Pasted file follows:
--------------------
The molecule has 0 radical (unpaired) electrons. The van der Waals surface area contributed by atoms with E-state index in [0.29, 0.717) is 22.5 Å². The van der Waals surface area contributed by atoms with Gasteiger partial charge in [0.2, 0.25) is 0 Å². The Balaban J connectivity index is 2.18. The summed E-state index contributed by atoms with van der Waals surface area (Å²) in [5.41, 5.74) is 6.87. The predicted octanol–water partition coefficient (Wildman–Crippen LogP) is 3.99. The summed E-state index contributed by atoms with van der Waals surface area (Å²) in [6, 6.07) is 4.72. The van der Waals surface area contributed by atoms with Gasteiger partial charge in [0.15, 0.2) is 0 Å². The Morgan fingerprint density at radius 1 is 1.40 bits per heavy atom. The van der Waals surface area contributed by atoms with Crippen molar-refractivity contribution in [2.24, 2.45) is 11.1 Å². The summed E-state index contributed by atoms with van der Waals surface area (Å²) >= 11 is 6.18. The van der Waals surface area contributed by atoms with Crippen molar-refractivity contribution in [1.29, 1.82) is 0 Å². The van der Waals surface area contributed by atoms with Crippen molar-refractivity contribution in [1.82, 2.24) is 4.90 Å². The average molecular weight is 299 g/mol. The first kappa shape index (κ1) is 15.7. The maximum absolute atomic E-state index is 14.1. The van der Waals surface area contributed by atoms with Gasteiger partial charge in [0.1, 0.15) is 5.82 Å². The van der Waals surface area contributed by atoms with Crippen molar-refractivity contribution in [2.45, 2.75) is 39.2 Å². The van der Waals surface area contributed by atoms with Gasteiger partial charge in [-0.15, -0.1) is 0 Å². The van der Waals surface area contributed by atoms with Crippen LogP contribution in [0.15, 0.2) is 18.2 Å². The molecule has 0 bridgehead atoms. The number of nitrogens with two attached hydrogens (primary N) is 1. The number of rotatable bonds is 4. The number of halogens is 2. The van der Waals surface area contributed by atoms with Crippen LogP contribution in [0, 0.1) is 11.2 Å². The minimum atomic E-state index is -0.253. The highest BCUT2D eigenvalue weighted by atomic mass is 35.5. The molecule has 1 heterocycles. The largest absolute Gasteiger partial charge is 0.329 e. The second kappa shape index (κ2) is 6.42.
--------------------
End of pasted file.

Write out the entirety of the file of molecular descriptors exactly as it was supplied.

The molecule has 0 radical (unpaired) electrons. The van der Waals surface area contributed by atoms with E-state index in [0.29, 0.717) is 22.5 Å². The van der Waals surface area contributed by atoms with Gasteiger partial charge in [0.2, 0.25) is 0 Å². The Balaban J connectivity index is 2.18. The summed E-state index contributed by atoms with van der Waals surface area (Å²) in [5.41, 5.74) is 6.87. The predicted octanol–water partition coefficient (Wildman–Crippen LogP) is 3.99. The summed E-state index contributed by atoms with van der Waals surface area (Å²) in [6, 6.07) is 4.72. The van der Waals surface area contributed by atoms with Gasteiger partial charge in [0.15, 0.2) is 0 Å². The Morgan fingerprint density at radius 1 is 1.40 bits per heavy atom. The van der Waals surface area contributed by atoms with Crippen molar-refractivity contribution in [2.24, 2.45) is 11.1 Å². The summed E-state index contributed by atoms with van der Waals surface area (Å²) >= 11 is 6.18. The van der Waals surface area contributed by atoms with Crippen molar-refractivity contribution in [1.29, 1.82) is 0 Å². The van der Waals surface area contributed by atoms with Crippen molar-refractivity contribution in [1.82, 2.24) is 4.90 Å². The average molecular weight is 299 g/mol. The first kappa shape index (κ1) is 15.7. The maximum absolute atomic E-state index is 14.1. The van der Waals surface area contributed by atoms with Gasteiger partial charge in [0.1, 0.15) is 5.82 Å². The van der Waals surface area contributed by atoms with Crippen molar-refractivity contribution in [2.45, 2.75) is 39.2 Å². The van der Waals surface area contributed by atoms with Gasteiger partial charge in [-0.15, -0.1) is 0 Å². The van der Waals surface area contributed by atoms with Crippen LogP contribution in [0.15, 0.2) is 18.2 Å². The molecule has 0 bridgehead atoms. The number of nitrogens with two attached hydrogens (primary N) is 1. The number of rotatable bonds is 4. The number of halogens is 2. The van der Waals surface area contributed by atoms with Crippen LogP contribution in [0, 0.1) is 11.2 Å². The minimum atomic E-state index is -0.253. The highest BCUT2D eigenvalue weighted by atomic mass is 35.5. The molecule has 1 heterocycles. The largest absolute Gasteiger partial charge is 0.329 e. The second kappa shape index (κ2) is 6.42.